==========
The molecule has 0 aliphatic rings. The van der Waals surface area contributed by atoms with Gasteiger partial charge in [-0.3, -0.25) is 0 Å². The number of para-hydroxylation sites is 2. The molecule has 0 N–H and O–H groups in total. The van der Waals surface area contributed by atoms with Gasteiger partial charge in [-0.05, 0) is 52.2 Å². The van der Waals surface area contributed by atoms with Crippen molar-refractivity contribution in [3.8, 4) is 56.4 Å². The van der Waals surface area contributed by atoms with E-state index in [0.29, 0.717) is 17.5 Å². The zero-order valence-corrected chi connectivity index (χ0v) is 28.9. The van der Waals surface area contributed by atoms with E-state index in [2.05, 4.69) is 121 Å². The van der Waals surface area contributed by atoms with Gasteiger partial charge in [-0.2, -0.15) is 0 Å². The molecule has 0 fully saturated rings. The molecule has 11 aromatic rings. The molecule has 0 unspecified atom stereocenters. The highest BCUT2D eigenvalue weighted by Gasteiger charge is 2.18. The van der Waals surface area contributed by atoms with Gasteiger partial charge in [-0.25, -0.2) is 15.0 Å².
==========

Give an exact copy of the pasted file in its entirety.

The molecule has 0 aliphatic rings. The van der Waals surface area contributed by atoms with Gasteiger partial charge in [-0.3, -0.25) is 0 Å². The number of para-hydroxylation sites is 2. The molecule has 0 N–H and O–H groups in total. The van der Waals surface area contributed by atoms with Gasteiger partial charge in [-0.05, 0) is 52.2 Å². The van der Waals surface area contributed by atoms with Crippen molar-refractivity contribution in [3.8, 4) is 56.4 Å². The van der Waals surface area contributed by atoms with E-state index in [0.29, 0.717) is 17.5 Å². The zero-order valence-corrected chi connectivity index (χ0v) is 28.9. The van der Waals surface area contributed by atoms with E-state index in [2.05, 4.69) is 121 Å². The van der Waals surface area contributed by atoms with Gasteiger partial charge in [-0.2, -0.15) is 0 Å². The molecule has 0 fully saturated rings. The molecule has 11 aromatic rings. The molecule has 0 unspecified atom stereocenters. The highest BCUT2D eigenvalue weighted by Gasteiger charge is 2.18. The van der Waals surface area contributed by atoms with Gasteiger partial charge in [-0.25, -0.2) is 15.0 Å².